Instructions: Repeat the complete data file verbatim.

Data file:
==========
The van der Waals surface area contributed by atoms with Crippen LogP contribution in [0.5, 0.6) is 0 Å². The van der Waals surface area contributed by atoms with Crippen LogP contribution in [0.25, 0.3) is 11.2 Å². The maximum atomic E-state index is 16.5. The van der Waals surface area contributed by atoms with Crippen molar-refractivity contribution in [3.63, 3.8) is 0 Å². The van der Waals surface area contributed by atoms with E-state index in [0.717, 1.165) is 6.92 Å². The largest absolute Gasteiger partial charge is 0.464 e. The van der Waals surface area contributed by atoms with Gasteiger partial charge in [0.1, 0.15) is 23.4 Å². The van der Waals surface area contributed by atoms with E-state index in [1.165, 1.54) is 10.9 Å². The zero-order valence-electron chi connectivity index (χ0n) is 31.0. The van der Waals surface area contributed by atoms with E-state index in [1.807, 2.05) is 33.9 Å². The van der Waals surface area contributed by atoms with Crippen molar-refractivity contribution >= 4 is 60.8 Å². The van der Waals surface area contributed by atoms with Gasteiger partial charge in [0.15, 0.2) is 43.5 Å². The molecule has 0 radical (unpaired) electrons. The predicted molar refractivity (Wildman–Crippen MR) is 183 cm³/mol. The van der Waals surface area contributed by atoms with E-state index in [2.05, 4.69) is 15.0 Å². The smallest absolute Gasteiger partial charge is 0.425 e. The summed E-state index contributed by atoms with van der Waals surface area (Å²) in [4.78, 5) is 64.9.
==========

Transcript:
The van der Waals surface area contributed by atoms with Crippen LogP contribution in [0.5, 0.6) is 0 Å². The van der Waals surface area contributed by atoms with Crippen LogP contribution in [0.25, 0.3) is 11.2 Å². The maximum atomic E-state index is 16.5. The van der Waals surface area contributed by atoms with Crippen molar-refractivity contribution in [3.63, 3.8) is 0 Å². The van der Waals surface area contributed by atoms with E-state index in [0.717, 1.165) is 6.92 Å². The largest absolute Gasteiger partial charge is 0.464 e. The van der Waals surface area contributed by atoms with Gasteiger partial charge in [0.1, 0.15) is 23.4 Å². The van der Waals surface area contributed by atoms with E-state index in [1.165, 1.54) is 10.9 Å². The zero-order valence-electron chi connectivity index (χ0n) is 31.0. The van der Waals surface area contributed by atoms with E-state index in [1.807, 2.05) is 33.9 Å². The van der Waals surface area contributed by atoms with Crippen molar-refractivity contribution >= 4 is 60.8 Å². The van der Waals surface area contributed by atoms with Gasteiger partial charge in [0.15, 0.2) is 43.5 Å². The molecule has 0 radical (unpaired) electrons. The predicted molar refractivity (Wildman–Crippen MR) is 183 cm³/mol. The van der Waals surface area contributed by atoms with E-state index in [2.05, 4.69) is 15.0 Å². The smallest absolute Gasteiger partial charge is 0.425 e. The summed E-state index contributed by atoms with van der Waals surface area (Å²) in [4.78, 5) is 64.9.